Massachusetts Gov. Charlie Baker and New York Gov. Andrew Cuomo are set to be honored with the Edward M. Kennedy Institute Award for Inspired Leadership at a virtual event Wednesday evening.
Baker, a Republican, and Cuomo, a Democrat, have led their states during the coronavirus pandemic, and both were among the hardest-hit places during the first wave of infections last spring. Cuomo and Baker were credited with taking actions that helped slow the spread of the disease, including pushing people to wear masks in public and take other precautions.
The institute praised both governors for actions beyond their handling of the pandemic. It pointed to efforts by Baker to use public-private partnerships to spur economic development, overhaul the state’s regulatory environment and deliver tax relief by doubling the Earned Income Tax Credit.
It also noted Baker’s efforts to invest in K-12 education, combat the opioid crisis and expand the state’s reliance on renewable energy. And it credited his spearheading of changes at the Massachusetts Bay Transportation Authority that were meant to improve service and stabilize the public transit agency’s finances.
Baker has come under criticism for his handling of a second surge of the coronavirus in Massachusetts, particularly his decision to allow restaurants to continue to allow indoor dining, which he didn’t allow during the initial surge. Baker has said that restaurants have taken precautions, and this week he announced that their capacity limit would be reduced from 50% to 40% as of Sunday.
The institute praised Cuomo, who first took office on January 2011, for fighting “for social, racial and economic justice for all New Yorkers.”
Under Cuomo’s leadership, New York passed a $15 minimum wage, the nation’s strongest paid family leave program and some of its strongest gun safety laws, the largest investment in education in state history and a first-in-the-nation Green New Deal for New York, the institute said.
Cuomo has been faulted for not acting sooner to shut down New York City during the early days of the pandemic and for waiting too long to require New Yorkers to wear masks. He’s also been criticized for a March 25 order that sent thousands of recovering COVID-19 patients from hospitals into nursing homes. The U.S. Justice Department is trying determine whether New York is undercounting coronavirus deaths among nursing home residents.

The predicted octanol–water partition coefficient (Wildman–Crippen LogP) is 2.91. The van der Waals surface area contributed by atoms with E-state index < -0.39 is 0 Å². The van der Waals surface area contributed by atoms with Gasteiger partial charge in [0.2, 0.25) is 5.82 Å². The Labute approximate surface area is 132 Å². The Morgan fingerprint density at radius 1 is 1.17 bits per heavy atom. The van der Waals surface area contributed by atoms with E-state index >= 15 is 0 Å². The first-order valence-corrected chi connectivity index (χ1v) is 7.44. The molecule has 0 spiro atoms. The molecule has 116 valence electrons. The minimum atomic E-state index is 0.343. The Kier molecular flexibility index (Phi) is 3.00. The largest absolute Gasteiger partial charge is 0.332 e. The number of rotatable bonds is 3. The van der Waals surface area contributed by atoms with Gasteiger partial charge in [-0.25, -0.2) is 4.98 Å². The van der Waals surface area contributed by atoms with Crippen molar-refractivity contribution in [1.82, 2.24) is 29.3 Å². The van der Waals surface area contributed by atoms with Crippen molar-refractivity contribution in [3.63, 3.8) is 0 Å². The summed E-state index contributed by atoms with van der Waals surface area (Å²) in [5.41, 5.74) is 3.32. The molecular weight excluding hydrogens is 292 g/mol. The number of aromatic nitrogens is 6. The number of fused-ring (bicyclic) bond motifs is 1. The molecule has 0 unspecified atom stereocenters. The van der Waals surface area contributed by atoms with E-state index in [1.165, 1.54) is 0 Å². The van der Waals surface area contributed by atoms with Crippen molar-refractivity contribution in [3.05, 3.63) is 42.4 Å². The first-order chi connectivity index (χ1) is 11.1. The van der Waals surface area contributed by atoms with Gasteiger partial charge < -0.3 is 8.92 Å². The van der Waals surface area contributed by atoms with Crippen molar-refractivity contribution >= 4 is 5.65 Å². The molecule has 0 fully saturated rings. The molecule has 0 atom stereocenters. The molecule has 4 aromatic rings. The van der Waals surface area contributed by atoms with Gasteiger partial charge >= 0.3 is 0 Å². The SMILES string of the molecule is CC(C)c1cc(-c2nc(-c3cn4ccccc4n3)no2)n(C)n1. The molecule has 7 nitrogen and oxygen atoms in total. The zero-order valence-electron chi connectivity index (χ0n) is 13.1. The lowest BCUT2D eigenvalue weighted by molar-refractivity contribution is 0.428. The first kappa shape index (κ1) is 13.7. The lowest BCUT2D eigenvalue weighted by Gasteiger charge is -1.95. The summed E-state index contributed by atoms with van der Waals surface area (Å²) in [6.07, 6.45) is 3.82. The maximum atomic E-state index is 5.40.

The Emmys started off with a bang with an unprecedented sweep by “Schitt’s Creek.” The show, which ended its six-season run this year, made history by becoming the first comedy series to sweep all the comedy categories.
And the Emmys made history again when, toward the end of the show, 24-year-old Zendaya became the youngest person to win outstanding actress in a drama series.
Here is how the Emmys unfolded. Latest news on top.
Zendaya makes history
Zendaya, 24, made history when she became the youngest person to win outstanding actress in a drama series for her role in “Euphoria.”
Tyler Perry gives memorable Governors Award speech
Movie and TV mogul Tyler Perry, the recipient of this year’s Governors Award, accepted his Emmy with a story-turned-metaphor about a homemade quilt his grandmother once gave him.
Perry later saw a similar quilt in an antique store. The salesman told him the quilt was made by a former slave who added each patch of the quilt to represent a part of her life.
Perry said the story made him so “embarrassed” about his grandmother’s quilt that he brushed off the significance of the gift.
“Here I was a person who prides myself on celebrating our heritage, our culture, and I didn’t even recognize the value in my grandmother’s quilt,” Perry said. “I dismissed her work and her story because it didn’t look like what I thought it should.”
“We are all sewing our own quilts with our thoughts, our behavior, our experiences and our memories,” he said.